Ten years ago, it was exceedingly difficult to hear or experience the Dies Irae of the Requiem Mass. That was before the age of Youtube (where there are dozens of recordings and performances) and also online editions, as well as ever more use of this grand and glorious Sequence in the Catholic Mass. For reasons that seem very unclear at this late a date, someone apparently had an issue with this chant and discretely failed to list it for the Requiem Mass in the post-1969 liturgical books. But that doesn’t mean that it cannot or should not be sung, for one of the blessing of the new liturgy is its liberality and openness to a wide range of traditional experience. So while the chant it is not printed in the books, it can still be used in the Mass, and so it has been at the Colloquium for many years now.
This year was special in many ways. The chant was never rehearsed ahead of time. We had a plan for alternating low and high voices but we did no dry runs before Mass. But it was hardly necessary. The intonation began, the low voices picked up the song, and then the high voices took over at the double bar. On it went through the haunting melody and text from first to last, with 250 singers spread randomly throughout the large parish space. It was an amazing sound, all encompassing. It is a long chant but it was strangely disappointing when it ended. I think everyone wished it could have gone on longer.
It was not in the interest of an “authentic” performance that the air conditioners and fans had all been turned off in the parish. It was to keep down the static noise level. But, to me, the temperature of the building was nearly sweltering, and grew hotter throughout the Mass. To sing this stunning music of the Requiem Mass in that temperature did lend to the experience something approximating authenticity. I didn’t hear a single complaint about it. It would have seemed unseemly, given the subject matter, which the fiery Gradual from Brouwers’s high-voice schola seemed to capture perfectly.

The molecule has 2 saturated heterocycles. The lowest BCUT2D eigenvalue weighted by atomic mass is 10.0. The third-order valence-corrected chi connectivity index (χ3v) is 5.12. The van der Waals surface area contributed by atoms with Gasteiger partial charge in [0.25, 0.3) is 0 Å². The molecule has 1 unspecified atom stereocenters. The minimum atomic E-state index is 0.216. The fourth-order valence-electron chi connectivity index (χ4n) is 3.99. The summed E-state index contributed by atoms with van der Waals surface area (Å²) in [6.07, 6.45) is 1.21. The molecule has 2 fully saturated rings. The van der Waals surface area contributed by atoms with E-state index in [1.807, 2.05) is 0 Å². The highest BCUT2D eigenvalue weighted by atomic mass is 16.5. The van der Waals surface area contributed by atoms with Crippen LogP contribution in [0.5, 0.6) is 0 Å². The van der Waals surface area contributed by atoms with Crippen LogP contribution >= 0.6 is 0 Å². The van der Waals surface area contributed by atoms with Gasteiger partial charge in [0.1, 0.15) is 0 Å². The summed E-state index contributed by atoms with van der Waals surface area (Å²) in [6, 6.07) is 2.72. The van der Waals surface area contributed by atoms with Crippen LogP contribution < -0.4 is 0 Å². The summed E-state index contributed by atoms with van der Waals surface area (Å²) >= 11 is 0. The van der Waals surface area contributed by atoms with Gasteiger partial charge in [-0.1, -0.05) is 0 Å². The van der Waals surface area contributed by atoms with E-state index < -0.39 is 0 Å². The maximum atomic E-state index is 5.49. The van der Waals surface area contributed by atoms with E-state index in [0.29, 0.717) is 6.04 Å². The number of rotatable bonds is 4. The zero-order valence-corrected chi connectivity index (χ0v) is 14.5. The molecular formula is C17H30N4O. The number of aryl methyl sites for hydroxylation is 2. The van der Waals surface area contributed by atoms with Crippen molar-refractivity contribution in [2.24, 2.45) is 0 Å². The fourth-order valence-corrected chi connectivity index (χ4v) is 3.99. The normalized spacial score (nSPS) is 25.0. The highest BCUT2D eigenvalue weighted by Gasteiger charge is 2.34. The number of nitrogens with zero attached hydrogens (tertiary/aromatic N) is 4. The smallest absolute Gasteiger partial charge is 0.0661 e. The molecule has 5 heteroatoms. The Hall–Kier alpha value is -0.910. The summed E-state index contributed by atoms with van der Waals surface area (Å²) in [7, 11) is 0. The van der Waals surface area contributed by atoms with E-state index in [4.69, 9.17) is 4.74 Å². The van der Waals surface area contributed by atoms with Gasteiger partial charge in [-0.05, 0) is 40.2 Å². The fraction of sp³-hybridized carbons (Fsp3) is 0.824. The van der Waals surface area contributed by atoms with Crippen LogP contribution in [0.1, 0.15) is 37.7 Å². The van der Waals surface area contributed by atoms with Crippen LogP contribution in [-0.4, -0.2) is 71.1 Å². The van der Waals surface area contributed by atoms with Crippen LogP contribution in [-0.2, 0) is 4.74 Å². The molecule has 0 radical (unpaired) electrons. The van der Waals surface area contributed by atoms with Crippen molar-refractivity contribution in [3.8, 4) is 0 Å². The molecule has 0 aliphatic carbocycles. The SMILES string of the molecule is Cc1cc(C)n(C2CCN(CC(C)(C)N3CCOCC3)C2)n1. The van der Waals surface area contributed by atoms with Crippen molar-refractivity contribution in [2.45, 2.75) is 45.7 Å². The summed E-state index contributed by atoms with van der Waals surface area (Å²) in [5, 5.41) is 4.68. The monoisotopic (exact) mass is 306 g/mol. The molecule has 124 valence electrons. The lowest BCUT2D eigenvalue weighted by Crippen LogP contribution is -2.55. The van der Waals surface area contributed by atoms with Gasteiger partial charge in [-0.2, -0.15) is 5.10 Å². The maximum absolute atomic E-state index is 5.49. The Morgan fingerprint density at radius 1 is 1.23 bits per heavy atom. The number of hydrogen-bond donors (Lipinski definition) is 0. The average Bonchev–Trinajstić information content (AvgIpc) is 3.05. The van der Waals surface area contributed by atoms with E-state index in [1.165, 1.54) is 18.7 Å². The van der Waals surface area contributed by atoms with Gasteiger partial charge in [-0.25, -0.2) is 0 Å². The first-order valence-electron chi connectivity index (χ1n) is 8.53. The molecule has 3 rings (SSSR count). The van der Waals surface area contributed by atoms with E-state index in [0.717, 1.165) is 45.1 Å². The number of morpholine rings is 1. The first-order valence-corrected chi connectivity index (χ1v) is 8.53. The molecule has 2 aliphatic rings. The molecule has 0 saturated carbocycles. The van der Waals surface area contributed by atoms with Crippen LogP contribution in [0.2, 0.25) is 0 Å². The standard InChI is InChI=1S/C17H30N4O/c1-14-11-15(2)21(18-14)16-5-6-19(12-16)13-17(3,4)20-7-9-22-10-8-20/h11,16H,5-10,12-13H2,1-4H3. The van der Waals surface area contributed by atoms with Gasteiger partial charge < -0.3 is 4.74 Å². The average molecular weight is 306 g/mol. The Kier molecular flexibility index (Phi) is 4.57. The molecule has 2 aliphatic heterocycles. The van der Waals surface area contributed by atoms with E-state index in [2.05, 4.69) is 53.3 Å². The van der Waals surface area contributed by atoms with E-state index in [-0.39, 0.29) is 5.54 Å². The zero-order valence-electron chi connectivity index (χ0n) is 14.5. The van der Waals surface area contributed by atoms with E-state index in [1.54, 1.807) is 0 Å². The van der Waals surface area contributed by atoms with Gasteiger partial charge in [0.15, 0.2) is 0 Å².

Fr. Pasley’s homily was absolutely brilliant. He reminded us that the purpose of this Requiem was to pray for the departed souls of the deceased members of the CMAA. He told of their trials and struggles and all the sacrifices they had made professionally and personally for the cause, at time when telling the truth about the music of the Church and keeping it alive was to write yourself out of the history books. Of course the trends of history have changed, and now the current generation looks at people like Msgr. Richard Schuler and the others as prophets who saw the future. They did not live to see their cause victorious. Maybe we will not either. We must think beyond our time and time itself – and isn’t this the very point of the liturgy?
Following the Mass, we made our way to the next sessions. To everyone’s amazement, the clouds began to darken suddenly and sheets of rain came pouring down on Pittsburgh, trapping hundreds in porticoes of buildings and under canopies. The rain did not let up for a long time and many had to make their way to dinner and become soaked along the way. But we greeted a great crowd in the dining hall, ate fresh Southwestern food, and listened to a gentle and erudite talk by William Mahrt on the structure of the Psalm in the Divine Office. As is usually the case with his lectures, people listened with amazement and a growing sense of humility in the face of the marvelous theological structure given to us by our history and liturgy.